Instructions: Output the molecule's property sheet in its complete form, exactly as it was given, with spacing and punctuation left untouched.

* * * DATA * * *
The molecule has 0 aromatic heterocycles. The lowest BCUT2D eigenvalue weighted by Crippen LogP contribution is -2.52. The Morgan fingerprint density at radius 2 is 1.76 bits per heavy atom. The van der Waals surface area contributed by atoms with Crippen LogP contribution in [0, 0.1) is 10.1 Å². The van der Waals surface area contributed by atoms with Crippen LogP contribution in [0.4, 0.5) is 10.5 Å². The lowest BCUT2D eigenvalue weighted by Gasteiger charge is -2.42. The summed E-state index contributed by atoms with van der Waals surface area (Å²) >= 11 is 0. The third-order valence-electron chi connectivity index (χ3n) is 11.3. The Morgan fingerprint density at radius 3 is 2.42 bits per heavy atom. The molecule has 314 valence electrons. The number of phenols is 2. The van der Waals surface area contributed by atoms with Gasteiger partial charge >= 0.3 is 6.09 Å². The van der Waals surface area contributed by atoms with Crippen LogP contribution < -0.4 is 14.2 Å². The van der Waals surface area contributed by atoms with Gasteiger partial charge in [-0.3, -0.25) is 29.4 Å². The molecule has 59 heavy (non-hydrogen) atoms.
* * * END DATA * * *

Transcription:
The molecule has 0 aromatic heterocycles. The lowest BCUT2D eigenvalue weighted by Crippen LogP contribution is -2.52. The Morgan fingerprint density at radius 2 is 1.76 bits per heavy atom. The van der Waals surface area contributed by atoms with Crippen LogP contribution in [0, 0.1) is 10.1 Å². The van der Waals surface area contributed by atoms with Crippen LogP contribution in [0.4, 0.5) is 10.5 Å². The lowest BCUT2D eigenvalue weighted by Gasteiger charge is -2.42. The summed E-state index contributed by atoms with van der Waals surface area (Å²) >= 11 is 0. The third-order valence-electron chi connectivity index (χ3n) is 11.3. The Morgan fingerprint density at radius 3 is 2.42 bits per heavy atom. The molecule has 314 valence electrons. The number of phenols is 2. The van der Waals surface area contributed by atoms with Gasteiger partial charge >= 0.3 is 6.09 Å². The van der Waals surface area contributed by atoms with Crippen LogP contribution < -0.4 is 14.2 Å². The van der Waals surface area contributed by atoms with Gasteiger partial charge in [-0.3, -0.25) is 29.4 Å². The molecule has 59 heavy (non-hydrogen) atoms.